Alleged Bulger Gunman Describes Decades of Killings

Source: U.S. Marshals Service via AP

James “Whitey” Bulger is accused of murder and racketeering while he led an Irish-American organized crime gang in South Boston from the 1970s to the early 1990s. Close

James “Whitey” Bulger is accused of murder and racketeering while he led an... Read More

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Source: U.S. Marshals Service via AP

James “Whitey” Bulger is accused of murder and racketeering while he led an Irish-American organized crime gang in South Boston from the 1970s to the early 1990s.

John Martorano, a government witness in the federal murder trial of James “Whitey” Bulger, started his testimony by identifying 10 of the people he killed over his decades in organized crime.

Bulger, who went on trial this month in federal court in Boston, was captured in Santa Monica, California, in 2011 after 16 years on the run. Before that, he worked as both the head of a criminal organization and an informant for the Federal Bureau of Investigation, prosecutors say. Martorano spent 12 years and two months in federal prison under a plea agreement for killing 20 people, some of them on Bulger’s orders, the U.S. says.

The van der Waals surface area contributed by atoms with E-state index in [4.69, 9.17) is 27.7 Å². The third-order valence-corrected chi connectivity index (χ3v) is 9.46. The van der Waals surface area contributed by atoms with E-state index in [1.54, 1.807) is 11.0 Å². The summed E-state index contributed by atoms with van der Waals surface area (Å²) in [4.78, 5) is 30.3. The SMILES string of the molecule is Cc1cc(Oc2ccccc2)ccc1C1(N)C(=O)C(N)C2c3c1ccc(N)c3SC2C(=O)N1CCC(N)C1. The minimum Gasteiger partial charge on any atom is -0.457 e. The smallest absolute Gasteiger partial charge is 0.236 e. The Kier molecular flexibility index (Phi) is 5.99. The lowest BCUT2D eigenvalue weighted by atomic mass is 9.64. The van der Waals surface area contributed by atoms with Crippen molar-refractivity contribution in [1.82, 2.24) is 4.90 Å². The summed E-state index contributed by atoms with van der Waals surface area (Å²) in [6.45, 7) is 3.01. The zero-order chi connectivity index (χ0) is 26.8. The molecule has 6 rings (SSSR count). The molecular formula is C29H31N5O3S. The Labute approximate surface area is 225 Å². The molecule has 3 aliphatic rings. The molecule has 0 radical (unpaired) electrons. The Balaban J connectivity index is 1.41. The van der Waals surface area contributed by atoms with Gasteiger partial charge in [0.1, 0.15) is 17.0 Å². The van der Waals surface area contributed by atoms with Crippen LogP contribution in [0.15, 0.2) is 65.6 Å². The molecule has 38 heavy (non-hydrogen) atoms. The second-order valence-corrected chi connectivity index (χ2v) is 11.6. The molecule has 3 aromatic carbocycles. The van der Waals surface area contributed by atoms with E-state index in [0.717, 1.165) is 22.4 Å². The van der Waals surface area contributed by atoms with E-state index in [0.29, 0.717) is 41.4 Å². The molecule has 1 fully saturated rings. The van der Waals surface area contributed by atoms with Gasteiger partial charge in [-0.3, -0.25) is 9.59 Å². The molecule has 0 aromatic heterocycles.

Assistant U.S. Attorney Fred Wyshak today read the names of 10 men and asked Martorano if he killed them. Martorano, 72, replied “yes” after each name, including that of Alfred Notarangeli, whose murder is one of 19 the government says Bulger committed while running a gang for 30 years that made millions of dollars selling drugs, committing extortion and collecting rent from bookmakers.

Martorano said he and Bulger hunted down Notarangeli in 1974 for robbing bookies. Martorano shot Notarangeli from a car, while Bulger rode in a second “crash car” ready to cut off anyone who interfered, he said. Bulger was unarmed that day, and he was unhappy, according to the witness.

“He said, ‘I’m never going to be in a car without a gun again,’” Martorano testified.

Killing Details